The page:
LMAS District Health Department COVID-19 vaccine releases answers to frequently asked questions
The health department provided answers to questions about the vaccine and future availability for residents.
EASTERN UPPER PENINSULA, Mich. (WLUC) - The LMAS District Health Department has released answered to some frequently asked questions about the COVID-19 vaccine.
As the first COVID-19 vaccines began being delivered late last week, LMAS has received many questions about the vaccines, masks, and social distancing. Below are the questions the department has heard most often, followed by the answers from the health department.
How long before the vaccine will be available for everybody?
Presently, the amount of available vaccine is going to the highest priority groups of health care workers, persons who work in long-term care facilities, and residents of those facilities. It will likely be many months before adequate quantities of the vaccine are available for all.
Can I put my name on a waiting list for the vaccine?
There are no waiting lists for the shot. Health departments and hospitals and long term care facilities are working hard right now to make sure that those who are in the highest priority levels get their two shot series. Much of the timing will depend on the pharmaceutical companies’ ability to produce enough vaccine to meet demand.
Once I get my two shots of vaccine, can I go out without my mask and hang out with my friends again?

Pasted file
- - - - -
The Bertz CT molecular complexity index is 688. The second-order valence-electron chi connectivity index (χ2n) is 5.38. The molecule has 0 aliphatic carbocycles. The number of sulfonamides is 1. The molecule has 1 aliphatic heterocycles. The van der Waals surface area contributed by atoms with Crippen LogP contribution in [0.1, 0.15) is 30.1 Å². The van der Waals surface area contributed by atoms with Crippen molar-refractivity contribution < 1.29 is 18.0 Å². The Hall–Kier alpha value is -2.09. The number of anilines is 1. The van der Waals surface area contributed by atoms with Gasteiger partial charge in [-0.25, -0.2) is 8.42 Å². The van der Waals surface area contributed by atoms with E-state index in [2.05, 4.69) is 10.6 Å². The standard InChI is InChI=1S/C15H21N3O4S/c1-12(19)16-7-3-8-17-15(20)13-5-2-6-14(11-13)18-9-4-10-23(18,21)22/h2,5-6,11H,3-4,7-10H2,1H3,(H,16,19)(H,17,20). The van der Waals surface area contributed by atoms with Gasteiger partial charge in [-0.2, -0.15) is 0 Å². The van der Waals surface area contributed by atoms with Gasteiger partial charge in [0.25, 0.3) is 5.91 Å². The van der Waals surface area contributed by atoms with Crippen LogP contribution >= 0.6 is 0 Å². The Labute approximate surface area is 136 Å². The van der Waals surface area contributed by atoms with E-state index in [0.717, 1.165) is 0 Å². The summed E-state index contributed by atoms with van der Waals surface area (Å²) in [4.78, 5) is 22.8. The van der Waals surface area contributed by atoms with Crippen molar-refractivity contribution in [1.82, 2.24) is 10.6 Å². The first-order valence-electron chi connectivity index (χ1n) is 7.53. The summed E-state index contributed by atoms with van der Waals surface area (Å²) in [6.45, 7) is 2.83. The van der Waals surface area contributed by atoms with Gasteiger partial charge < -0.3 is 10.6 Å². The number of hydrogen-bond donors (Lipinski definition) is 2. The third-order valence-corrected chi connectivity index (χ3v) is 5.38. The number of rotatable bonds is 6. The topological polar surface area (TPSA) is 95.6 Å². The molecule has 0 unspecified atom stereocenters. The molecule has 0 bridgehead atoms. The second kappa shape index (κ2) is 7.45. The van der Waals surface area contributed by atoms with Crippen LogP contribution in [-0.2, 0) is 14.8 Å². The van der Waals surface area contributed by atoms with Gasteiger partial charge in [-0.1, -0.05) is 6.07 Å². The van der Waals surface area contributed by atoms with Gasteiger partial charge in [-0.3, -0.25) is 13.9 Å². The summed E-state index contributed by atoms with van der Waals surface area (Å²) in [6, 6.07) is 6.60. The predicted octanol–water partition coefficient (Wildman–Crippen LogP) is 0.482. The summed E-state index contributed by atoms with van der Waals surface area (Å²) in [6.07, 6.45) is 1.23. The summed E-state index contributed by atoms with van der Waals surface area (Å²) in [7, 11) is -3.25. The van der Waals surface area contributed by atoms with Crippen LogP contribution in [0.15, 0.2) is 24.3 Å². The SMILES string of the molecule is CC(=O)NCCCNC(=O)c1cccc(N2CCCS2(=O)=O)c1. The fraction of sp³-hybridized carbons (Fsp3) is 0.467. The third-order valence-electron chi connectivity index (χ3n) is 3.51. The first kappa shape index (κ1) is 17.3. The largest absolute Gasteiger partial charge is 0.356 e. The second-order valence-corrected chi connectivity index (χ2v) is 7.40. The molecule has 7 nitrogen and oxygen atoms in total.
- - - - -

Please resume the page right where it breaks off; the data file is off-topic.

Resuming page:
The vaccine will protect you from getting sick or at least reduce the severity of your illness, but you still might pick up the virus and be able to spread it to others who haven’t been vaccinated yet.
Masks, social distancing, staying home when you don’t feel well, and not gathering with people who don’t live in your immediate household will remain necessary, and of course handwashing, must continue until the researchers have adequate data about whether persons vaccinated might still be able to spread the virus to others or not.
This would be similar to the flu vaccine, in which a person who gets the shot may still get the flu, but not as severe, but they still would be able to spread the flu to others.
Are we going to be wearing masks forever?
It might feel like it, but no, not forever. Epidemiologists and other medical researchers estimate that about 70% of Americans – that is about 230 million people - must be vaccinated before we get to herd immunity through vaccination. It is at that level when enough people have immunity to the virus that it should run out of sufficient modes of transportation to continue to survive and spread.
It is going to take time to produce that many vaccines, especially with Pfizer and Moderna (the 2nd vaccine approved by the FDA) both being a two-shot series, means that the United States alone will need about 460 million doses. The rest of the world is also needing vaccine – this will take time to produce adequate quantities. Add in the human capacity to actually administer the vaccines, and getting 70% of the population to roll up their sleeves, this will be a long process.
And we need everyone’s help! When it’s your turn, show up for a vaccination event, roll up your sleeve and get your COVID vaccine. Until then and after, please continue to do the small things needed to protect each other from the virus and to allow businesses, schools, and healthcare facilities to be able to function safely and provide needed services. Be patient. There is hope, but we need you to help us to keep the number of new cases down until there is enough vaccine for all.
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